If we publish this project again, we can just use the current settings (hosted service, environment, RDC, etc.) from this profile without input them again. And this is very useful when we have more than one deployment settings. For example it would be able to have one AZUREPUBXML profile for deploying to testing environment (debug building, less roles with RDC and IntelliTrace) and one for production (release building, more roles but without IntelliTrace).



In-Place Upgrade Support

Let’s change some codes in the MVC pages and click the Publish menu from the azure project node. No need to specify any settings,  here we can use the pervious settings by loading the azure profile file (AZUREPUBXML).

After clicked the Publish button the VS Tool brought a dialog to us to indicate that there’s a deployment available in the hosted service environment, and prompt to REPLACE it or not. Notice that in this version, the dialog tool said “replace” rather than “delete”, which means by default the VS Tool will use In-Place Upgrade when we deploy to a hosted service that has a deployment already exist.


After click Yes the VS Tool will upload the package and perform the In-Place Upgrade. If we back to the developer portal we can find that the status of the hosted service was turned to “Updating…”. But in the previous SDK, it will try to delete the whole deployment and publish a new one.




When the Microsoft announced the features that allows the changing VM size via In-Place Upgrade, they also mentioned that in the next few versions the user experience of publishing the azure application would be improved. The target was trying to accomplish the whole publish experience in Visual Studio, which means no need to touch developer portal any more. In the SDK 1.6 we can see from the new publish dialog, as a developer we can do the whole process, includes creating hosted service, specifying the environment, configuration, remote desktop, etc. values without going back the the developer portal.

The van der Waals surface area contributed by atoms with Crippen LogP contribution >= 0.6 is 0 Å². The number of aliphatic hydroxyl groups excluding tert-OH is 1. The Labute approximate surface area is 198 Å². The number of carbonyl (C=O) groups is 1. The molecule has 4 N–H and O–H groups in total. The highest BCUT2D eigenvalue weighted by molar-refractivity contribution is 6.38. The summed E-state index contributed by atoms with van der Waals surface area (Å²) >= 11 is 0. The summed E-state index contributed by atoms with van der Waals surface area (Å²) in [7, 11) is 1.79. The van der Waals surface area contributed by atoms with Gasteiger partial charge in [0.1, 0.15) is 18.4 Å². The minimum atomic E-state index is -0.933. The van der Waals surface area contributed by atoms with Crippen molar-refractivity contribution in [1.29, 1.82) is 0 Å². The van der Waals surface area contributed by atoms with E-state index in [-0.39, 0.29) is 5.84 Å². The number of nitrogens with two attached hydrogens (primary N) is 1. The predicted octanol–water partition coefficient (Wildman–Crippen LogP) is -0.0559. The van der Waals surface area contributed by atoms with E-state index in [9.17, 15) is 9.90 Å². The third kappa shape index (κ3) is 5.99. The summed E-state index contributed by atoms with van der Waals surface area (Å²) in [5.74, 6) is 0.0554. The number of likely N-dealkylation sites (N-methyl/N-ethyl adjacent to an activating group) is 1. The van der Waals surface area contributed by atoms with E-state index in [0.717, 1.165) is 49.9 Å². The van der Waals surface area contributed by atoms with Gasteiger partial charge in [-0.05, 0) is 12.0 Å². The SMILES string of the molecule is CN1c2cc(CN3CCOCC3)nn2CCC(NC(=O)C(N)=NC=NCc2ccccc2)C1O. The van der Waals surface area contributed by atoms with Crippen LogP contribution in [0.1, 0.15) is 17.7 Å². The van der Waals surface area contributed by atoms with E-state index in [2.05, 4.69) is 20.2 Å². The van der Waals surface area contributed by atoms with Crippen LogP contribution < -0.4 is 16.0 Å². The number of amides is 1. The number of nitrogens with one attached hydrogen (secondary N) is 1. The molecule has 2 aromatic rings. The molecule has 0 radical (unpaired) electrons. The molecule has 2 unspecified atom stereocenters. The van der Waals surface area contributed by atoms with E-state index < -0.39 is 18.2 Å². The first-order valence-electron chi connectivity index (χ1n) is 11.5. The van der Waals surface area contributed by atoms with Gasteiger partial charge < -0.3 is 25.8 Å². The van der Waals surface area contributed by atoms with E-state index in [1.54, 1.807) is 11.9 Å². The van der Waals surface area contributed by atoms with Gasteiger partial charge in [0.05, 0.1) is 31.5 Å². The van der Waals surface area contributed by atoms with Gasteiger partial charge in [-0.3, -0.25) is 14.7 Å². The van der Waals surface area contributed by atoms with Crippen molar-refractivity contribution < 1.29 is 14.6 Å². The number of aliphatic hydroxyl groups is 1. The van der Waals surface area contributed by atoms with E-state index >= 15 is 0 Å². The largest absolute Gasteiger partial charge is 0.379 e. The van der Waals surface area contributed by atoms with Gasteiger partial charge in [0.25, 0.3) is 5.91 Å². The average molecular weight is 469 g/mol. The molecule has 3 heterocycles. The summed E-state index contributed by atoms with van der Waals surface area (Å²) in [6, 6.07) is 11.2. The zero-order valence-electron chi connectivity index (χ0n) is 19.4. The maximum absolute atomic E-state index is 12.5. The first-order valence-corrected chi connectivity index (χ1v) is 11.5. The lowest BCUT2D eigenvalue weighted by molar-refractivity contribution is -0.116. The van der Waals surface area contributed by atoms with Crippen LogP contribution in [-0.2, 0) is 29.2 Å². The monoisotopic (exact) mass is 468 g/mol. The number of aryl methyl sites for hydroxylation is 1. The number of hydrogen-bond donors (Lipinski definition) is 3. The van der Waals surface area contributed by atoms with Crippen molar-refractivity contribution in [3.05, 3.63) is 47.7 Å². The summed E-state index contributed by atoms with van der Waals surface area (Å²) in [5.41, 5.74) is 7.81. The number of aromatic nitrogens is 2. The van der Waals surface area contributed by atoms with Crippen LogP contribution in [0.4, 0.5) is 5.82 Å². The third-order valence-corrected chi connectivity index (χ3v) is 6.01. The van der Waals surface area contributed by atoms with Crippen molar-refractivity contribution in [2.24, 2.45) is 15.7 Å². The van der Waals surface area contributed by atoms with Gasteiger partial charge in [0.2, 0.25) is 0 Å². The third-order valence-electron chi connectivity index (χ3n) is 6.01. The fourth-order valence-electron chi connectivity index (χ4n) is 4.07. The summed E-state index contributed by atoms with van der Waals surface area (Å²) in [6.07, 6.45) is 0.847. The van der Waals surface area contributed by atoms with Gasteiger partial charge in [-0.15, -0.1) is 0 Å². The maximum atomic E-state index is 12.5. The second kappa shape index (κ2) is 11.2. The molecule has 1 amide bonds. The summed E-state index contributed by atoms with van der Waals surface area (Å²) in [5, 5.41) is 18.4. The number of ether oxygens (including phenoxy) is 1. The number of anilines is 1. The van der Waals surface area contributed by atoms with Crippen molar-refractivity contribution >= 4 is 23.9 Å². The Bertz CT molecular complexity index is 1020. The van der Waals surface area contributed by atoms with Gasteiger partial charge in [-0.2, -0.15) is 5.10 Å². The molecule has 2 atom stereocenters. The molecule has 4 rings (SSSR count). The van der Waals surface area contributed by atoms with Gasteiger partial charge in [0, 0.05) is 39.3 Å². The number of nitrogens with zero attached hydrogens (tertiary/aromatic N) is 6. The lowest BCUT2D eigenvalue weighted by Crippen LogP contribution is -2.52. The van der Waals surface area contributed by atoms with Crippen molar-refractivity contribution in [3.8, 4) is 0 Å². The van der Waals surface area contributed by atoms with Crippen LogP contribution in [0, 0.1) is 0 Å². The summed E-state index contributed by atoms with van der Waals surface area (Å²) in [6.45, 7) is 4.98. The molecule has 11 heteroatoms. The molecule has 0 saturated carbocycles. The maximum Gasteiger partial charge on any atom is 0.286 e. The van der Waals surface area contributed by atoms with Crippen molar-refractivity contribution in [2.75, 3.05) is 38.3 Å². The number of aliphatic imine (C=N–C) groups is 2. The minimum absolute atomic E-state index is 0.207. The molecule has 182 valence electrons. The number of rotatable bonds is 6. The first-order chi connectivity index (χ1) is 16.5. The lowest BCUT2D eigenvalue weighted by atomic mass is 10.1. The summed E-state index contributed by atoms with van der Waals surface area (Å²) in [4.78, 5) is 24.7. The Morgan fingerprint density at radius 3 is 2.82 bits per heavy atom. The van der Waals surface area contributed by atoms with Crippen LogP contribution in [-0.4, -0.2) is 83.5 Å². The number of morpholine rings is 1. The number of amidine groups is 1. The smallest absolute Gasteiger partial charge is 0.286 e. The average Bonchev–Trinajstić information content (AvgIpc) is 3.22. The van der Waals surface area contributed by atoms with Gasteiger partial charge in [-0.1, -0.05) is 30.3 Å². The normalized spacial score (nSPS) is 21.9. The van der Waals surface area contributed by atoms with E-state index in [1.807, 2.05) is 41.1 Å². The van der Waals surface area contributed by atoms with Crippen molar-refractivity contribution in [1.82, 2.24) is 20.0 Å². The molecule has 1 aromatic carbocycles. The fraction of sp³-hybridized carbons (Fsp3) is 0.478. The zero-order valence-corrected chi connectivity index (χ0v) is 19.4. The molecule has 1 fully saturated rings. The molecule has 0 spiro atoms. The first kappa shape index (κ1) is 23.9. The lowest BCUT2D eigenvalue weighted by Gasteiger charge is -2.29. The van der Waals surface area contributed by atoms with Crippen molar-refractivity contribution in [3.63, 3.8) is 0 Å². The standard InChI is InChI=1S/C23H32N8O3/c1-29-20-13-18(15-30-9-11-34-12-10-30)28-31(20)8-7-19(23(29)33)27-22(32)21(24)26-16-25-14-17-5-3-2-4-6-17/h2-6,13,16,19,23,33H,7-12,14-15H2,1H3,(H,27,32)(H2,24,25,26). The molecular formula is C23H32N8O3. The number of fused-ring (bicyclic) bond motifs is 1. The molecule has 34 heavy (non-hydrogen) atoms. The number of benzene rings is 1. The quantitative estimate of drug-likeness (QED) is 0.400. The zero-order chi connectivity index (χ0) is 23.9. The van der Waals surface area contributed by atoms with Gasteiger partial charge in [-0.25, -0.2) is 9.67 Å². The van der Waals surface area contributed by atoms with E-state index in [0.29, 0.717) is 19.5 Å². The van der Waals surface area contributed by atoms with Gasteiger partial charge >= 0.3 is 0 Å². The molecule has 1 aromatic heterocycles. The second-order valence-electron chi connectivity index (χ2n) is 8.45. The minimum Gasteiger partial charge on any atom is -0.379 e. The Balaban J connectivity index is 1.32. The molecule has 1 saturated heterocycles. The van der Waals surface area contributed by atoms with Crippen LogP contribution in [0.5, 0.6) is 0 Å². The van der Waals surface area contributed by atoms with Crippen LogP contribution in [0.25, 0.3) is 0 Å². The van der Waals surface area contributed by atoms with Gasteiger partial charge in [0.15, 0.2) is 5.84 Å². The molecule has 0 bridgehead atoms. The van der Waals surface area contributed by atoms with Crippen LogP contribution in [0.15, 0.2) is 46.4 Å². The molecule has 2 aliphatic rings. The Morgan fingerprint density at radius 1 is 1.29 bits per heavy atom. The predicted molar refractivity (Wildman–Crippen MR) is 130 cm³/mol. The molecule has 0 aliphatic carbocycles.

Hope this helps,


All documents and related graphics, codes are provided "AS IS" without warranty of any kind.
Copyright © Shaun Ziyan Xu. This work is licensed under the
Creative Commons License.


Gravatar # re: Now Available – Windows Azure SDK 1.6
Posted by Kostas on 12/21/2011 9:05 AM
It should be noted that when upgrading a deployment from within Visual Studio the notion of upgrade domains is not used, even though one instance is updated at a time. That means that this option has downtime for the application being deployed, while the same is not true with a manual upgrade from within the Windows Azure Management Portal.

In that sense, upgrading through the management portal still is a better option, unless we're talking about development environment and not production.
Gravatar # re: Now Available – Windows Azure SDK 1.6
Posted by vesper on 2/15/2012 8:08 PM
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Gravatar # re: Now Available – Windows Azure SDK 1.6
Posted by Felipe on 2/28/2012 10:20 PM
A need Azure foy my cours